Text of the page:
I write this blog from a briefing for medical students and internal medicine residents attending ACP's Leadership Day on Capitol Hill. They are learning what they can do, with their colleagues in internal medicine practice, to get Congress to support ACP's priorities:
Ensure that all Americans will have access to affordable health insurance coverage and access to a general internist or other primary care physician.
As I look around the room, I am encouraged that so many energetic and optimistic young people - more than 100 in all - took time out of their studies and residency programs to learn about health policy. No one can make a better case for health care reform than the next generation of physicians.
Yet, if asked a few years hence, "Where have all the medical students gone?" it won't be general internal medicine, family medicine, or pediatrics. That is, unless something big happens to make primary care more appealing.
Right now, about one out of three doctors in the U.S. are in primary care specialties, compared to the 50/50 mix found in other countries with higher performing health care systems. This would be bad enough, but unless next year's graduating class (and the ones that follow) are given a reason to look more favorably on primary care, fewer than one in five physicians will be in primary care. We know this because only 17% of U.S medical school graduates in 2008 expressed a desire to go into primary care, an all time low. We also know from studies that without more primary care physicians, the American people will experience higher cost of care and lower quality.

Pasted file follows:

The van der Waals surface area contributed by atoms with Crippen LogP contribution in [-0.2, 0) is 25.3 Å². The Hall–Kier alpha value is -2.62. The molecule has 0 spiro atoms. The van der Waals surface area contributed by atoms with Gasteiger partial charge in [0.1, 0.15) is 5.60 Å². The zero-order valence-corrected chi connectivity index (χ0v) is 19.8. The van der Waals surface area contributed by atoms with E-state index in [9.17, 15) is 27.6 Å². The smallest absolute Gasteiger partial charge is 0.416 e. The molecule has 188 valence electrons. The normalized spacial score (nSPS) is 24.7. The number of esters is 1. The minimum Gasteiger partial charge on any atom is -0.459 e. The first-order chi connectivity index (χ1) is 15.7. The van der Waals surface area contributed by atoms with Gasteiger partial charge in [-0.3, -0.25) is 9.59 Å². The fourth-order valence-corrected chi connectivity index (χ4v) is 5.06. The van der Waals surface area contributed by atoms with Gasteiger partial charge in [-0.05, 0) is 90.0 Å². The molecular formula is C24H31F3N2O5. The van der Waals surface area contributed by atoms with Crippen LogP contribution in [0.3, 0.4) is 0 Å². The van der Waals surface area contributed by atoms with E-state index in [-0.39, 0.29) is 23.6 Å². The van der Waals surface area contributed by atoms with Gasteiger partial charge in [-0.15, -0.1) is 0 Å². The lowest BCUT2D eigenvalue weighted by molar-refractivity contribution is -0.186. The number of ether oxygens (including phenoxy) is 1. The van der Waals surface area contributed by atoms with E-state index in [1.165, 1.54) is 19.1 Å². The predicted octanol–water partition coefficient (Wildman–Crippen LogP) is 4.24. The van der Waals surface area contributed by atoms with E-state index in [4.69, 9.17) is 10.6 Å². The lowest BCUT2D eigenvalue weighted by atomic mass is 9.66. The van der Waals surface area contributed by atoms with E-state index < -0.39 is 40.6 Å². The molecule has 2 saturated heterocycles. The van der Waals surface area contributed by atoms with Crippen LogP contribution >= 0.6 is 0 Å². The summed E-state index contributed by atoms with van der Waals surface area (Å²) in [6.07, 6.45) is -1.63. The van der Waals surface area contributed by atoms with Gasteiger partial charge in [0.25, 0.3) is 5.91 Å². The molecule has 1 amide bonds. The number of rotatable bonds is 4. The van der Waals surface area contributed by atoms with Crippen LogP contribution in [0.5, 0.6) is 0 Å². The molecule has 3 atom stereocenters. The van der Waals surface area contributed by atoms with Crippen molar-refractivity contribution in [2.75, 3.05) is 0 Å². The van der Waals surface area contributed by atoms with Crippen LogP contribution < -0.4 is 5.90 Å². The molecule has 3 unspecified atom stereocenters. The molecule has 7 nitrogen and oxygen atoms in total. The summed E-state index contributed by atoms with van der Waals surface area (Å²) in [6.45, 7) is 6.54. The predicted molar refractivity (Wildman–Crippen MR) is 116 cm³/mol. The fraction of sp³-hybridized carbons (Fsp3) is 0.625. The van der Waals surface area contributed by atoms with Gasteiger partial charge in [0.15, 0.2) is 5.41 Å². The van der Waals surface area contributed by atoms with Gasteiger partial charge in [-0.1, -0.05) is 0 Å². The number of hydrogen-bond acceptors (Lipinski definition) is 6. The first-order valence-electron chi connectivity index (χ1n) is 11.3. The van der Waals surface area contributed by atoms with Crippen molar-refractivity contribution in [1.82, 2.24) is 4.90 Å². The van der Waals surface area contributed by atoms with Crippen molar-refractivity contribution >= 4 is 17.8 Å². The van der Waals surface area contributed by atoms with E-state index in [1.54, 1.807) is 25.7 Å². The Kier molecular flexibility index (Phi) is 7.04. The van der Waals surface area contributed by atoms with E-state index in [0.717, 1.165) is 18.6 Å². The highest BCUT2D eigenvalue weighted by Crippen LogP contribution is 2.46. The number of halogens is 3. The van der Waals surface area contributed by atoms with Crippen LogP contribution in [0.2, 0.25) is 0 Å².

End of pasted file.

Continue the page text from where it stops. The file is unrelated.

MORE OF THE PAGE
I don't write this to put a damper on the eagerness of the medical students in this room. The fact that so few of them are thinking about going into primary care isn't a statement about them, but a statement about us, as a nation. If we really believe that patients should have a personal physician who is trained in comprehensive and longitudinal care, then we would show this to our medical students. We would pay primary care doctors better, reduce the paperwork and hassles (see yesterday's blog) associated with primary care, pay off their debt, and expose them to the joys of primary care in their training.
Tomorrow, I will be writing about a major new piece of legislation to be unveiled by Rep. Allyson Schwartz (D-PA) that will offer a comprehensive plan to realign federal health policy to produce more primary care physicians.
If this bill were enacted into law, as ACP hopes it will, we may soon be able to report that medical students are going into general internal medicine, family medicine and pediatrics. And the country will be better off as a result.
Today's question: Do you think that medical students' lack of interest in primary care is something that can be remedied by the federal government?